Congress to Campus
Hughes Center Hosts Congress to Campus
This article originally appeared in The Stockton Times on October 16, 2014.
The Stockton community welcomed two retired congressmen this week as part of the Congress
to Campus program hosted by the William J. Hughes Center for Public Policy.
During the campus visit on Oct. 13 and 14, Robert Clement, a Democrat who represented
Tennessee’s 5th district from 1988-2003, and Louis Frey, a Republican who served Florida’s
9th district from 1973-1979, and Florida’s 5th district from 1969- 1973, met with
students, faculty and staff. The two former congressmen were accompanied by Ambassador
William J. Hughes.
Congress to Campus, a program of the United States Association of Former Members of
Congress (FMC) of Washington, D.C., connects former representatives and senators with
college students. The program is designed to increase civic engagement and encourage
students to pursue careers in public service.
“The Hughes Center applied to host the program so that we could provide another opportunity
to enhance their academic studies with practitioners of public policy and politics.
We hope that students become more engaged in civic life,” said Daniel J. Douglas,
director of the Hughes Center.
John Froonjian, senior research associate for the Hughes Center, said the former congressmen
spoke on a range of topics: grid-lock in Washington, D.C., their interactions with
presidents, and the need for young people to vote.
“This program provided Stockton students with a rare opportunity to learn about our
political system up close,” he said.
Frey and Clement visited a class taught by Dr. Michael Rodriguez, associate professor
of Political Science, and discussed factors contributing to gridlock in Washington,
D.C. They advocated campaign finance reform and students getting involved.
The two former congressmen held a discussion on civic education with Dr. Claudine
Keenan, dean of Education, Patty Weeks, director of the Southern Regional Institute
& Educational Technology Training Center (SRI&ETTC), and local educators. Dr. Keenan
said Clement and Frey complemented Ambassador Hughes’ passion for civics education.
“Their ideas for advancing civics education among Stockton’s K-12 partners have led
to planning for a conference enhanced by some excellent curricular resources,” she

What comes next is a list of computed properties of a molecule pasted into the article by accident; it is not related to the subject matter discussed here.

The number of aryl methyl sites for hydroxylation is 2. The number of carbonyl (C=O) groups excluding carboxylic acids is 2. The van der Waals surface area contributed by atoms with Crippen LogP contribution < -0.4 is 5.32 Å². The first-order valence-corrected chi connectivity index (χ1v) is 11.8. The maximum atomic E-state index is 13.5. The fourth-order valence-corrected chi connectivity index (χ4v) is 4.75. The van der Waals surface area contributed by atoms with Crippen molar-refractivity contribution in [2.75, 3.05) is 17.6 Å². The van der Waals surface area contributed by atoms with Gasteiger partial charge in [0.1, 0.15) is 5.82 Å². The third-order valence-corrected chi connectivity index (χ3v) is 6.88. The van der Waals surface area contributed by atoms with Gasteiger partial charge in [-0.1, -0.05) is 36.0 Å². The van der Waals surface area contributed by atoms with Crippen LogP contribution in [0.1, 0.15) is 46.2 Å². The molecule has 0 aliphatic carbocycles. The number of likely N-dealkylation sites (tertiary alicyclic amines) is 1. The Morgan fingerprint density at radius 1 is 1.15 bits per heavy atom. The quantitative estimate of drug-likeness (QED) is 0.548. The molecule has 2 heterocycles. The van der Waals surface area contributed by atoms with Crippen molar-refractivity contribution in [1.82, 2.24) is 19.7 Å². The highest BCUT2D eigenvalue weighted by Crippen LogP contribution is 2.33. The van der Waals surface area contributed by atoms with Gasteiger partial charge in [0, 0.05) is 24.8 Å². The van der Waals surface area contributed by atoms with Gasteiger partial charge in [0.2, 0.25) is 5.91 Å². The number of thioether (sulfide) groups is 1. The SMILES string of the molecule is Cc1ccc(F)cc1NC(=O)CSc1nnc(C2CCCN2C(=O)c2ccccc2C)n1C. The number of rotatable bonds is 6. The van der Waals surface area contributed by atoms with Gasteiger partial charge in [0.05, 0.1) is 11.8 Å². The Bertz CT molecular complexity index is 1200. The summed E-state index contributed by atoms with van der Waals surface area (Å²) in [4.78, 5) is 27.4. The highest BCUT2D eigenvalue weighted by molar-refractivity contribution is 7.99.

Clement, who served in the National Guard and reserves, and Frey, who served in the
U.S. Navy and reserves, were able to share their military experience with student
veterans during one of the sessions.
“It was wonderful to have these two outstanding [former] congressmen, who served this
country, meet with our Stockton student veterans,” said Tom O’Donnell, assistant dean
of Students/Veteran’s Affairs.
“They provided a very important discussion on ways we can enhance the combat to classroom
They also met with members of the Student Senate. Students in the Advanced Constitutional
Litigation class taught by Linda Wharton, associate professor of Political Science,
and members of the Political Engagement Project were also able to meet with Clement
and Frey during an informal reception.
“This was a rare and valuable opportunity for my students to gain insights into the
reality of life as a candidate and a member of Congress,” Wharton said. “Former Members
Frey and Clement shared their real life experiences with students and offered constructive
ideas about how to move beyond the current partisan gridlock in Washington.”
Both former congressmen started their careers in public service at a young age. Clement
was 29 when he ran for political office as a Public Service Commissioner, becoming
the youngest Tennessean ever elected to a statewide position. Frey was elected a congressman
at the age of 35.
“Even though politics has a negative connotation today, I challenged the students
not to shy away from politics,” Clement said. “What we need today is political courage
in order to move this country forward. There’s nothing that we can’t accomplish.”
Clement said he was highly impressed with Stockton and the Hughes Center and the Polling
Institute. Frey agreed.
“I think it’s a homerun,” said Frey about the Hughes Center and the Polling Institute.